As Shoreditch, an inner city district in London’s East End, continues its transformation from a working class neighborhood into London’s most creative hub, its walls attract not only the best of its local artists, but those from across the globe. Here are a few images captured on my recent visit — more to come!
Photos of Phlegm, Alexis Diaz, Pez & David Walker and Matt Adnate by Lois Stavsky; of C215, Run and Stik by Dani Reyes Mozeson
Ok, so I am super late on this post, it’s almost July. I’ve been extremely busy this last month working on an introduction to a friend’s street art book and also some exciting projects here in Melbourne (as well as taking care of my good mates Melbourne Street art blog while he is away), all of which I hope to share with you soon.
Hooked Blog recently spotted Tant and Unga of the Broken Fingaz crew, painting this “SuperSex” mural in London. The two were briefly in London en route back to Tel Aviv after painting a large mural in Germany and a commissioned piece in London, and decided to reclaim these wooden gates in East London which they had painted previously.
The Street Museum of Art has launched its second venture in “guerilla curating” in London’s artsy district of Shoreditch. Like their first exhibition, it’s basically a self-guided street art tour with museum-like wall labels. The exhibition’s title, “Beyond Banksy: Not another gift shop“, is likely a tongue and cheek reference to the commercial attention that street art has received in London these past few years, with Banksy at the forefront of the movement. In all fairness, Banksy has become enough of a household name that he and Exit Through the Gift Shop are frequently my reference points when speaking about street art to people outside this niche community. For that, I am thankful that I get to SMoA advises that the name is not meant to undermine the work of the beloved stencil artist, rather it is to encourage those who have Banksy as their token understanding of street art to the diversity of the other talented artists on the streets. This exhibition highlights works by artists such as C215, Christiaan Nagel, Eine, Mobstr, Pablo Delgado, Phlegm, Roa, Run, Skewville, Space Invader, Stik and Swoon.
The map of the exhibited works are available here and the hours are… well, unlimited.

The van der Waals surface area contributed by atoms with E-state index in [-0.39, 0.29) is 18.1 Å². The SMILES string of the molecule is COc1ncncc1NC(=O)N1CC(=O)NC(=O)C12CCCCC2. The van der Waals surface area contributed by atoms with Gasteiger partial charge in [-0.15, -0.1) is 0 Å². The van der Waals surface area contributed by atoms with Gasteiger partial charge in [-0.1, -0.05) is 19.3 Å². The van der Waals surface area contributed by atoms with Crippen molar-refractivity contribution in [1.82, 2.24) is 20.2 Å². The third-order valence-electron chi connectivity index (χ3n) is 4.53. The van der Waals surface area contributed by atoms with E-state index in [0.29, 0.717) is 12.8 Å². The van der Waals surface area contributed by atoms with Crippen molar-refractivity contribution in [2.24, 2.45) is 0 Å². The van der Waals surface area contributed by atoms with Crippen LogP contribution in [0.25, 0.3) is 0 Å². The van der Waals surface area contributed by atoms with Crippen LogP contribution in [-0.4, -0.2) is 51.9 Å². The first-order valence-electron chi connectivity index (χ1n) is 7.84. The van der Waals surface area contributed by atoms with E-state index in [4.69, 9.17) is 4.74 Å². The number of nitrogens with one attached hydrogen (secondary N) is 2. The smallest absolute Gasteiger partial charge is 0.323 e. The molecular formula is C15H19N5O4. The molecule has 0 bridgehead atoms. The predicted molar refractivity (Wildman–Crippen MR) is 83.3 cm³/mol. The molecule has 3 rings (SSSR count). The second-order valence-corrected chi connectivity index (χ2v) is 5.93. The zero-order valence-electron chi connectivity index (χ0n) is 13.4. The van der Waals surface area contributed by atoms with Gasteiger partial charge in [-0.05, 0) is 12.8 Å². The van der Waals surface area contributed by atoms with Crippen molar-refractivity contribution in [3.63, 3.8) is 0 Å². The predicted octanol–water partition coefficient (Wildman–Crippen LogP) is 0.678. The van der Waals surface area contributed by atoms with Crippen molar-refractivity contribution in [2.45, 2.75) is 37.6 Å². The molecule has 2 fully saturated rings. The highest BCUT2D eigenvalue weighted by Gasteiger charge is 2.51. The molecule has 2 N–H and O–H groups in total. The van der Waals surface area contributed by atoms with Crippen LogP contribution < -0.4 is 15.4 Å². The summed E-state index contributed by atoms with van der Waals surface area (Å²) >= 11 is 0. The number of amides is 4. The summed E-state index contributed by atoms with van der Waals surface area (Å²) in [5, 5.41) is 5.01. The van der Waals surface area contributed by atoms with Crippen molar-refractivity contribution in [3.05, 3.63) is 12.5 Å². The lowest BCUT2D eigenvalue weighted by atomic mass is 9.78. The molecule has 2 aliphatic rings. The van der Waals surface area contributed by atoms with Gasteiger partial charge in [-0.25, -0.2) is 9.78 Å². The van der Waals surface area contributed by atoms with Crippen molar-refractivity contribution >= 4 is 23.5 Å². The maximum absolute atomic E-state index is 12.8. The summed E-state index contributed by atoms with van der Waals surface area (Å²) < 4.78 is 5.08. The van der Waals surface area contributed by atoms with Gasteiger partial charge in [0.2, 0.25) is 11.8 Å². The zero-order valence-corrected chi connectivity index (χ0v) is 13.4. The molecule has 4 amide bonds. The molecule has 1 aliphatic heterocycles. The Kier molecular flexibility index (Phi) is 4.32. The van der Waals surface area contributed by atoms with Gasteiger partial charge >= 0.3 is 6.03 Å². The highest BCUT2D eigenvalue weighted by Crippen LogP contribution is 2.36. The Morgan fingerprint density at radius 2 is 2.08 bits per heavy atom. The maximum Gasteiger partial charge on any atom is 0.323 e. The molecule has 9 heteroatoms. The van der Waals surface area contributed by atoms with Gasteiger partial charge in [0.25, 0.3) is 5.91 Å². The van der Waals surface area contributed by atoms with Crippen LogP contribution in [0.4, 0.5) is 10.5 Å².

Futurism 2.0, the brainchild of London-based Gamma Proforma owner Rob Swain and New York-based theoretician Daniel Feral, attempts to draw a thread between several artists, most of whom evolved out of tag-based graffiti backgrounds and are now created geometric forms within their art. The show opened yesterday at Blackall Studios in the Shoreditch neighborhood of London.
On display during the exhibition is the work of Augustine Kofie, Phil Ashcroft, Carlos Mare (Mare139), Boris Tellegen (Delta), James Choules (sheOne), Matt W. Moore, Mark Lyken, Sat One, Christopher Derek Bruno, Moneyless, Mr Jago, Nawer, O. Two, Morten Andersen, Keith Hopewell (Part2ism), Jaybo Monk, Poesia, Derm, Jerry Inscoe (Joker), Remi/Rough, Divine Styler and Clemens Behr. Following the movement through several countries, Rob Swain has delineated a movement that attempts to place graffiti in within the larger canon of art history.
In addition to creating a ground-breaking exhibition, Rob Swain and Daniel Feral have teamed up to create a catalogue that will push this movement beyond the life of the exhibition. With a comprehensive essay tying the Futurist movement of the early 1900’s to a graffiti-based style happening nearly a century later, Feral has cohesively put words to awe inspiring work as only he can.
Futurism 2.0 is open now through October 2nd at Blackall Studios in London.
Following their live performance at the second Lawnfest Charity event hosted by Camilla Al Fayed and sponsored by Gallery Nosco, French artists Dran and Brusk from the DMV crew left their mark in East London.
Dran and Brusk actively painted a fresh mural day and night over the week end in Great Eastern Street. The collaboration depicts a dragon monster representing a CEO (still wearing his tie on) eating an employee, while Dran’s signature children characters are happily riding and laughing on his back.